sents a unique role or function in the picture (e.g., one shape for one leg). Children can fill simple frame-based shapes puzzles using trial and error, but they may have limited ability to use turns or flips to do so; they cannot use motions to see shapes from different perspectives. Thus, children view shapes only as wholes and see few geometric relationships between shapes or between parts of shapes (i.e., a property of the shape).
Composition with 3-D shapes usually begins with stacking blocks. Children then learn to stack congruent blocks and make horizontal “lines.” Next they build a vertical and horizontal structure, such as a floor or a simple wall. Later, some 3-year-olds begin to extend their buildings in multiple directions, possibly creating arches, enclosures, corners, and crosses, but often using unsystematic trial and error and simple addition of pieces.
Beginning at the visual/holistic level, preschoolers learn to recognize a wide variety of shapes, including shapes that are different sizes and are presented at different orientations. They also begin to recognize that geometric figures can belong to the same shape class, but have different measures and proportions. Similarly, preschoolers learn to describe the differences between 2-D and 3-D shapes informally. They also learn to name common 3-D shapes informally and with mathematical names (ball/sphere, box/rectangular prism, rectangular block, triangular block, can/cylinder). They name and describe these shapes, first using their own descriptions and increasingly adopting mathematical language. For example, “diamond” gives way to “rhombus” and “corners” become “angles” (or vertices). Eventually, they adopt the terminology of the thinking about parts level, such as identifying shapes as triangles because they have three sides. Faces of 3-D shapes are identified as specific 2-D shapes.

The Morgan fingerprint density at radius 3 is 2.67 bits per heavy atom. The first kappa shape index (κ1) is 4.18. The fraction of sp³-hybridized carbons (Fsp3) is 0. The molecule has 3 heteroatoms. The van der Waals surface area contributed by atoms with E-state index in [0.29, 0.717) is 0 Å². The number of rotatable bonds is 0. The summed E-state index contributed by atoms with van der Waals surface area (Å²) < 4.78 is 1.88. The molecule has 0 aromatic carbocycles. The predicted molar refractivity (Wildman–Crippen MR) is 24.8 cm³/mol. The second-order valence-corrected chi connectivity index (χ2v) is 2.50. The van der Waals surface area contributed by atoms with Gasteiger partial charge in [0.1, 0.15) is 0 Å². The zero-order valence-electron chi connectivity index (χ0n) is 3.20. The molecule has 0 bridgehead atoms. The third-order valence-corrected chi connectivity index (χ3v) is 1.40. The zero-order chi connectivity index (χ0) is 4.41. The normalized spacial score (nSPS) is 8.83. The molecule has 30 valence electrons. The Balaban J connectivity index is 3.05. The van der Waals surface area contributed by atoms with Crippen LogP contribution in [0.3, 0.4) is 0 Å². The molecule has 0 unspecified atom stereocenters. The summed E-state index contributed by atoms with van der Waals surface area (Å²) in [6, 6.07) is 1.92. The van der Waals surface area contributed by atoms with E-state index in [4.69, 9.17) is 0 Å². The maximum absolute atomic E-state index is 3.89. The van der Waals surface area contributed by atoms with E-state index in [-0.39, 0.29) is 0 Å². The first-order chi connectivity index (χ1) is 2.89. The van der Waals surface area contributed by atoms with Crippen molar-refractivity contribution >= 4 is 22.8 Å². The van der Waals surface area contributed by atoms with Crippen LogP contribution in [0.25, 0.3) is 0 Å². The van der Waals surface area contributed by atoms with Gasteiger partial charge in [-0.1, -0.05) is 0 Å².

Such descriptions build geometric concepts, as well as reasoning skills and language. They encourage children to view shapes analytically. Children begin to describe some shapes in terms of their properties, such as saying that squares have four sides of equal length, and thus make initial forays into thinking at the relating parts and wholes step. They informally describe the properties of blocks in functional contexts, such as that some blocks roll and others do not.
Also beginning at the visual/holistic level, preschool children learn to extend their vocabulary of spatial relations with such terms as “beside,”